A cold morning for Seattle. Since midnight in the Capitol Hill walkup, while Yves slept back down the hall, I’d kept myself at the cardboard desk, trying to write. In all that time I’d managed maybe half a page of a troubled novel, but my rule then was, even though you made no progress, you weren’t allowed to do anything else. I’d signed off, closed up shop, pulled on a sweater, and come out and down three floors, threadbare maroon carpet, dank yellowing cream plaster, not a soul but me, to the entrance door that locked but whose thin glass offered little security, and out. In the entryway a giant hedgehog at the mailboxes raised a paw toward our buzzer.
“Sorry?” I said. “I live there.”
Her points and wisps of wool-–cape, beret-–twinkled with the misty rain but I saw nothing festive in her pale face. Her bee-stung lips pursed, she measured me with dark grave eyes. “It’s Yves I came to see. You must be his friend. I’m Fanchette,” she said, in a French accent a bit different from Yves’s, and more pronounced.
“He’s asleep,” I said, “and, well, we should probably not wake him yet for a while. He was extra busy last night at the restaurant. But listen, I’m going out for coffee down the block. Why not join me, you know, and then we can come back and roust him out. I’m Joe, by the way. And he’s mentioned you.”
“Thanks, no, I can’t today. But please give him this back, which I enjoyed. And please thank him.” Yves’s dog-eared paper Boris Vian L’Ecume des jours, his favorite. “Goodbye, Joe.”
“Au revoir, Fanchette,” I ventured. Even so little French felt risky then, and with many francophones I would have stayed in English in so brief and guarded (I already felt) a first encounter. With this Fanchette, however, vulnerable and unafraid as she seemed, I felt like laying some cards on the table.
Poor as church mice we all were then, in the mid-seventies, Fanchette, Yves, and I, part of a francophone Seattle demimonde of French, Arab, African, and Indochinese immigrants and visitors, and Americans who for one reason or another could be called Francophile, mostly in our thirties, getting by. We three were also, it turned out, part of another demimonde, LGBT Seattle. Furthermore Fanchette’s and my morning meeting closed the third leg of a triangle of friendship and love whose endurance has to do with more than our shared bilingualism and sexual orientation.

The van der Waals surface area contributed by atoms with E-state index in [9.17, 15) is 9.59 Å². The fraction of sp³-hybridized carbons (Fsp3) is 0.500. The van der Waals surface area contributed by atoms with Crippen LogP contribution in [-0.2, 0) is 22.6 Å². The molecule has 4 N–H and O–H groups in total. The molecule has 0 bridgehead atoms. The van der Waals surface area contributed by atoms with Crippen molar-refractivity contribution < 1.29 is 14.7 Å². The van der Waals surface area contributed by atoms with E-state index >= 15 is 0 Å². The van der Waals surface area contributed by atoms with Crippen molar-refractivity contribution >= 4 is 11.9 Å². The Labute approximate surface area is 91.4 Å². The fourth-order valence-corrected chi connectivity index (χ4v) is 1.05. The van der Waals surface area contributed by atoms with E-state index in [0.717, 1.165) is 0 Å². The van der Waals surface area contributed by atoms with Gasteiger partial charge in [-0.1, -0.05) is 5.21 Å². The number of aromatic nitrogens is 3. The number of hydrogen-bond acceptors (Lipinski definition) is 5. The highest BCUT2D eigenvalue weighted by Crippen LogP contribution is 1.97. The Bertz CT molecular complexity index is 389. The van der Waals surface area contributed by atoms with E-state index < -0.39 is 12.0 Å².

I myself was only proto-bilingual then and (as later) felt no obligation to set straight those who might overestimate my proficiency. I had studied French in a little western Kentucky high school, under the spell of French culture–-art and sophistication that seemed achingly unattainable to the first son of a widowed strip coal miner. At the same time, as I have come to realize, the roots of my attachment to France run in a curiouser and more personal track.
My mother died when I was ten and my brother eight. Two years later my father remarried; he lived fifteen years after. He was always good to me and my brother, and I owe him much of my character, notably his bemused reserve. Still, in the ten years my mother had with me she exerted a larger and more decisive influence, under which I still operate, although I haven’t been able to recall her face for many years.
Margaret Wise had grown up in Hazard, in the Kentucky Appalachians, been educated there through secondary school, and then moved to the western part of the state, which must have seemed minimally more prosperous, and where she had relatives, an older spinster schoolmistress cousin, and a still older childless great aunt married to a retired L&N train conductor. There Margaret and Lawrence Porter married and soon began their family with me. “Bomb the Japs with junk,” reads the line under the announcement of my birth in the 1942 clipping from the town paper, and sometimes in childhood, musing over that document, I couldn’t help wondering about the connection.
Because coal mining was a vital industry, my father stayed in Kentucky while his younger brother went to fight in France, to return strutting like a bantam rooster, not a feather out of place. All the same, both brothers proved war casualties, Earl when, his horizons shrinking to a now severe pre-war narrowness, he lapsed into alcoholism and still more pitiable failings, and Lawrence when he lost half a leg in an accident in the overworked coal tipple. The war may have persuaded Margaret and Lawrence to propagate quickly, me after some eleven months of marriage, Dan less than eighteen months after.